- India is not “in a rush” to sign a trade deal with Britain, its high commission to the UK has said.
- Yashvardhan Sinha added that India wants any free trade deal with Britain to make it easier for Indian nationals to travel to the UK.
- Britain will be able to negotiate and sign new trade deals during the proposed transition period.
LONDON – India is no rush to do a post-Brexit trade deal with Britain and will demand easier access for Indians to migrate to Britain as part of a future trade relationship, the country’s high commissioner has said.
Many Brexiteers, including Trade Secretary Liam Fox, argue leaving the European Union will allow Britain to sign prosperous new trade deals with global economic powerhouses, including India, the USA and China.
Speaking to Politico, Yashvardhan Sinha, the Indian High Commission in London, said India would like to the “best deal possible” with Britain, however, it is not a priority for its prime minister, Narendra Modi.
“I don’t think India is in a rush. I think India would like certainly, and I’m sure the U.K. would too … to get the best deal possible,” Sinha said.
Sinha also reiterated previous warnings that India will want a trade deal with post-Brexit Britain to make it easier for Indian nationals to travel to and work the UK.
“I think for us it is very important that if we need to step up our engagement we need to have that easier access, the ease of travel has to be looked into,” he said.
In November, Sinha told The Telegraph that Britain must be prepared to accept more Indian migrants as a price of any free trade deal agreed between London and New Delhi.
“You’ve all read about issues of freer mobility of professions. That is something right up there as far as India is concerned,” he said.
“I’m not talking about unfettered access or unrestricted travel, I’m talking about movement of professionals, movement of doctors, technicians, engineers. I think both sides will benefit from this exchange.”
That could be dangerous political ground for Theresa May, who remains committed to bringing net migration to the UK down to below 100,000 and has vowed to “respect” the Brexit vote by “taking back control” of national borders.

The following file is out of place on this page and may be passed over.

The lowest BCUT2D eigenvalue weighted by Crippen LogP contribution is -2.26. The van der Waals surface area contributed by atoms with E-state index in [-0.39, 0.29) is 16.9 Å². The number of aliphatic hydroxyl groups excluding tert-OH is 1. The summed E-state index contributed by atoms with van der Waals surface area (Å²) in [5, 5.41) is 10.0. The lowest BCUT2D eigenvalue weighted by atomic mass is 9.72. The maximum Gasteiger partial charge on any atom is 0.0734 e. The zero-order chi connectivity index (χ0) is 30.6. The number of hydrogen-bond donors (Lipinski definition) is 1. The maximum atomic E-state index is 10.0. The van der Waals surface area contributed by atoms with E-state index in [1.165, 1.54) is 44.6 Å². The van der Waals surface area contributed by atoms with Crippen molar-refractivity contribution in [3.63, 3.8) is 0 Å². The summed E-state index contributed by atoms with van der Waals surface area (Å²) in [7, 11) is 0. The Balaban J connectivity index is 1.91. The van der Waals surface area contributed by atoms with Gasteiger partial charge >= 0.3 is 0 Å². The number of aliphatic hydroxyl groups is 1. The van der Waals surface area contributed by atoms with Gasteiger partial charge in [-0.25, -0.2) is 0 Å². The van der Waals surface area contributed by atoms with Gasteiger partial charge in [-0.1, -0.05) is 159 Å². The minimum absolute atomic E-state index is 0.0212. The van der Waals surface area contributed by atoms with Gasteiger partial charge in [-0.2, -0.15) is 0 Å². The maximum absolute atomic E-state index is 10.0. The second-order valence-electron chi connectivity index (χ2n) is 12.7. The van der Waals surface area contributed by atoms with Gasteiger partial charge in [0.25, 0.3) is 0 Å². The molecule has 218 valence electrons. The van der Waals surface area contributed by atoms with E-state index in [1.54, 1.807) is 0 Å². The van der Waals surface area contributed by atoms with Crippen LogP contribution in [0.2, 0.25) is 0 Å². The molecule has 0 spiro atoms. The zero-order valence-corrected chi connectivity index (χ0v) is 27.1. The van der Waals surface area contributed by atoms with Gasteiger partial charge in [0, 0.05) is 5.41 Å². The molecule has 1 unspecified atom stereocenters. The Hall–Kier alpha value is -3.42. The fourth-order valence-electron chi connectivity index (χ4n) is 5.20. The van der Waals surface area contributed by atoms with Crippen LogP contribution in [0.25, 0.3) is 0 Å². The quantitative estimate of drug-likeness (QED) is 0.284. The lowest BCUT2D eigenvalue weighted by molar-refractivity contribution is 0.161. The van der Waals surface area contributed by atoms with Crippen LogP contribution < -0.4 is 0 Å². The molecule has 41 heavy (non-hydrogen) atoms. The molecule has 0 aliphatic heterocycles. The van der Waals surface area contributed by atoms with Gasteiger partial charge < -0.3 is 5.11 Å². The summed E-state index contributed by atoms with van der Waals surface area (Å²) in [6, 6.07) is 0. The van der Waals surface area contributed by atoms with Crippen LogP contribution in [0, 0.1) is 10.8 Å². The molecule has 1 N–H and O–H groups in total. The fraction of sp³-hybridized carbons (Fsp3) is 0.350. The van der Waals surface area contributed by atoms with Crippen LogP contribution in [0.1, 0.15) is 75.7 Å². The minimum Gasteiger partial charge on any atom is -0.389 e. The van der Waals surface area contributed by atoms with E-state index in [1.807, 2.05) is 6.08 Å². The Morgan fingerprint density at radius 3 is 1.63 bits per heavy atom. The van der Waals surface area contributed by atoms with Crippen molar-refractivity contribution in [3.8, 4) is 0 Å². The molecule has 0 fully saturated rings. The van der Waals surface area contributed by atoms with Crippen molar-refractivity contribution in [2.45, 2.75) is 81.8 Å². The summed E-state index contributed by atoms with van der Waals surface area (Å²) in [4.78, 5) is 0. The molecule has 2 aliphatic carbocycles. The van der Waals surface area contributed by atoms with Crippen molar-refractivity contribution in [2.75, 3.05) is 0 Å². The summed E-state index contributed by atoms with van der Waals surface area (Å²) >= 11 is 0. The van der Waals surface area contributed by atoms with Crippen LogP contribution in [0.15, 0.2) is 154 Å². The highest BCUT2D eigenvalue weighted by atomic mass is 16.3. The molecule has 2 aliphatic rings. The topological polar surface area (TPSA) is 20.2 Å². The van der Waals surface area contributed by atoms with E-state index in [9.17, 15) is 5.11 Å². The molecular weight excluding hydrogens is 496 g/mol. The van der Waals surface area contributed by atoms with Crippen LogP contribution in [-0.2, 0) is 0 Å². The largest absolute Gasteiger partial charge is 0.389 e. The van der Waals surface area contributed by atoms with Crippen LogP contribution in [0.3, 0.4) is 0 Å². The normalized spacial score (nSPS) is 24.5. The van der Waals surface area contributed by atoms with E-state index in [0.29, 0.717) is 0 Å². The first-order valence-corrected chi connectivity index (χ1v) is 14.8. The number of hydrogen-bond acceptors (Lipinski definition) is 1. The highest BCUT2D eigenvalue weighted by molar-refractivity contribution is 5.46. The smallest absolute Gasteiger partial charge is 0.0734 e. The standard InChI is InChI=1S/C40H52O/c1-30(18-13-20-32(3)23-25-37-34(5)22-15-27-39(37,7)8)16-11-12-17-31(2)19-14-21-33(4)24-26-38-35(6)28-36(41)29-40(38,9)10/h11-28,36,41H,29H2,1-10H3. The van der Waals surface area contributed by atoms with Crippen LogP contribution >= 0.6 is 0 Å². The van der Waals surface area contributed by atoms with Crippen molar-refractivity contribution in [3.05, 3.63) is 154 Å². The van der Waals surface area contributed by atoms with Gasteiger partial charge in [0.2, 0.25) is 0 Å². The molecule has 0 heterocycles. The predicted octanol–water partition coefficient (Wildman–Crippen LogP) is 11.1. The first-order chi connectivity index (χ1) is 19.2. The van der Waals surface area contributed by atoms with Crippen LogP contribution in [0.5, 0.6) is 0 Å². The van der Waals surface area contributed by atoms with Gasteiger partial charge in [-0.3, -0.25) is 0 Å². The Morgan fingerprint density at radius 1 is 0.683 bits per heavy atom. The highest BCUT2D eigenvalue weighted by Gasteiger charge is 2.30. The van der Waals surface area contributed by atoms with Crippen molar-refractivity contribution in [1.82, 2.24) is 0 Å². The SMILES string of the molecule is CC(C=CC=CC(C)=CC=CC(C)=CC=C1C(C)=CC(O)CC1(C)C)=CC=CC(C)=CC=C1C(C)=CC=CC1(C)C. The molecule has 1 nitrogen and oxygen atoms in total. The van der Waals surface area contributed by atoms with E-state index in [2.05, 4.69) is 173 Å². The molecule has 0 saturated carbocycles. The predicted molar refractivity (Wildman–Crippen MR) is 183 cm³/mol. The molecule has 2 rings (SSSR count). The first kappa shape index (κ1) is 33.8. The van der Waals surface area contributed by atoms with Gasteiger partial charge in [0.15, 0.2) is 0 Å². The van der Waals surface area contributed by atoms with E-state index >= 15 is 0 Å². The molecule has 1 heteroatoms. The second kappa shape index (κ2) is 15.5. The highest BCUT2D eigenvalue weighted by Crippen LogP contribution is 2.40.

Britain currently cannot sign its own free trade deals as part of the EU’s customs union. It will be able to sign new deals during the proposed transition period, but these cannot be implemented until the transition is over.
Writing for Business Insider on Thursday, trade expert Sam Lowe warned that countries will make tricky and in some cases unacceptable demands in free trade deal negotiations with post-Brexit Britain.
“When it comes down to it, I wouldn’t be surprised if the most valuable lesson we learn from our first post-Brexit forays into the world is that, when lofty free trade ambition runs up against domestic political reality, the UK is really quite ‘European’ after all,” the Centre for European Reform research fellow wrote.
Sinha also expressed disappointment with the “very dated or very incomplete” knowledge of Indian culture and history he has encountered in Britain.
“I don’t know whether it is what is taught in schools here … what is taught about India for instance, whether it is the old Raj-based history, or whether anything at all,” he told Politico.
“As a people we are so close and there is so much interaction, so we need to do something there in terms of reaching out to the youth, to important decision-makers in the country.”